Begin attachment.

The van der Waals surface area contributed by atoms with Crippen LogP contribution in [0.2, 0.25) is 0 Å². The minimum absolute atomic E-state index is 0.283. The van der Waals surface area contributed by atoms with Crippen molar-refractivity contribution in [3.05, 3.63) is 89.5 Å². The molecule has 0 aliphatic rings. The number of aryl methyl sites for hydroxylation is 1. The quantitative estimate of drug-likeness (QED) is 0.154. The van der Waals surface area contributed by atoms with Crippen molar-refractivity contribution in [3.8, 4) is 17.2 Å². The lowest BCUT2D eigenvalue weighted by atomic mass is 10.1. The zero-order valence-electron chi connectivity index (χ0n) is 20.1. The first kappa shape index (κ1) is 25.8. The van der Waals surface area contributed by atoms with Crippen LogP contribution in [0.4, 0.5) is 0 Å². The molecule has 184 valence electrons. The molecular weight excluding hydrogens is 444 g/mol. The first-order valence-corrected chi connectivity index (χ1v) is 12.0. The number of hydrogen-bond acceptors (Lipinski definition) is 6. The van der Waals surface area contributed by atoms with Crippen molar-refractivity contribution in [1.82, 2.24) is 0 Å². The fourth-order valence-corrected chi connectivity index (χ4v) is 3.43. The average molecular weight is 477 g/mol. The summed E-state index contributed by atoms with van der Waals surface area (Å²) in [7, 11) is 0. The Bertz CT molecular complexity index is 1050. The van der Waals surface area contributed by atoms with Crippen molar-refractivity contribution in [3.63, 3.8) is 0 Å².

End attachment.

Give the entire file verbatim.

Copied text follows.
The van der Waals surface area contributed by atoms with Crippen LogP contribution in [0.2, 0.25) is 0 Å². The minimum absolute atomic E-state index is 0.283. The van der Waals surface area contributed by atoms with Crippen molar-refractivity contribution in [3.05, 3.63) is 89.5 Å². The molecule has 0 aliphatic rings. The number of aryl methyl sites for hydroxylation is 1. The quantitative estimate of drug-likeness (QED) is 0.154. The van der Waals surface area contributed by atoms with Crippen molar-refractivity contribution in [3.8, 4) is 17.2 Å². The lowest BCUT2D eigenvalue weighted by atomic mass is 10.1. The zero-order valence-electron chi connectivity index (χ0n) is 20.1. The first kappa shape index (κ1) is 25.8. The van der Waals surface area contributed by atoms with Crippen LogP contribution in [0.4, 0.5) is 0 Å². The molecule has 184 valence electrons. The molecular weight excluding hydrogens is 444 g/mol. The first-order valence-corrected chi connectivity index (χ1v) is 12.0. The number of hydrogen-bond acceptors (Lipinski definition) is 6. The van der Waals surface area contributed by atoms with Crippen molar-refractivity contribution in [1.82, 2.24) is 0 Å². The fourth-order valence-corrected chi connectivity index (χ4v) is 3.43. The average molecular weight is 477 g/mol. The summed E-state index contributed by atoms with van der Waals surface area (Å²) in [7, 11) is 0. The Bertz CT molecular complexity index is 1050. The van der Waals surface area contributed by atoms with Crippen molar-refractivity contribution in [3.63, 3.8) is 0 Å².